Most legal scholars who write at the intersection of technology and the Fourth Amendment spend much of their time building upon Professor Orin Kerr’s many clear and insightful articles, and I am no exception. It is thus with great respect and deference that I explain what Professor Kerr gets wrong in his latest article, Ex Ante Regulation of Computer Search and Seizure.
In Ex Ante Regulation, Professor Kerr tries to disrupt a trend emerging from the lower federal courts: the imposition by magistrate judges of limits on what the police can do with a search warrant for digital evidence stored on computer hard drives. These judges have tried to impose a diverse set of requirements and restrictions on these warrants—catalogued by Professor Kerr—such as limits on how long the police can retain a computer and what they can do when they examine its hard drive.
Professor Kerr offers both doctrinal and normative arguments against ex ante search warrant restrictions. His doctrinal arguments are the more provocative ones: he thinks ex ante warrant restrictions like these are lawless acts, beyond the constitutional and statutory power of magistrate judges. I disagree, and in this Essay, I respond almost entirely to these arguments, because if they are correct, then a normative debate is almost beside the point.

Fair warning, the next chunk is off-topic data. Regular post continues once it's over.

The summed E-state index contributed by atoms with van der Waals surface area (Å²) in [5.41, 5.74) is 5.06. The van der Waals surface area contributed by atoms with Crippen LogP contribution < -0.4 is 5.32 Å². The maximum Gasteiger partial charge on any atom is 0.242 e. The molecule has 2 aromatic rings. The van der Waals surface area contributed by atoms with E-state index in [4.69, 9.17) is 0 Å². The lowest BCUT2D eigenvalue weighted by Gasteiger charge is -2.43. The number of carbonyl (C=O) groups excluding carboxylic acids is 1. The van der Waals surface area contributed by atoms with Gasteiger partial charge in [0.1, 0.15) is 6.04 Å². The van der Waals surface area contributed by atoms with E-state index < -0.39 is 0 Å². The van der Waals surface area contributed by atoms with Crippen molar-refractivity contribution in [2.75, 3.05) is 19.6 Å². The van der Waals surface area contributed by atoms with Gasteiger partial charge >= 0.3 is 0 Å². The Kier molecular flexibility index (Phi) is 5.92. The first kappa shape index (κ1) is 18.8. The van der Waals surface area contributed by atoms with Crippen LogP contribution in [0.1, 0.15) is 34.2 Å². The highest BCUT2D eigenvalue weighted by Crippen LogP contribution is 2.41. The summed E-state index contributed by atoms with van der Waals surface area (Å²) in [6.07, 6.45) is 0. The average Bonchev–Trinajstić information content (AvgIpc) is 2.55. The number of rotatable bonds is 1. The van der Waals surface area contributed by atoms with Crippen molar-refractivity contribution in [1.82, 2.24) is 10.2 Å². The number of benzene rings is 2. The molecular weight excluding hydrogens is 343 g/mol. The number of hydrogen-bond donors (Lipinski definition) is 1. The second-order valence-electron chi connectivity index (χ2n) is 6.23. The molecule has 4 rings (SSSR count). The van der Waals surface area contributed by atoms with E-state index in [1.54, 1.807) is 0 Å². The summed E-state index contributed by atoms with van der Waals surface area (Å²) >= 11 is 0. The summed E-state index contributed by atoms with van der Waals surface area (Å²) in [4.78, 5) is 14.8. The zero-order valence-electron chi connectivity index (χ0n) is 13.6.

For support, Professor Kerr points to four Supreme Court cases which, as he concedes, “[v]iewed in isolation . . . do not definitively rule out the lawfulness of ex ante restrictions on the execution of computer warrants,” but which he claims, “[t]aken together . . . undercut every aspect of the lawfulness of such restrictions.” I respectfully disagree. Two of the cases are easy to distinguish, as Professor Kerr seems to concede.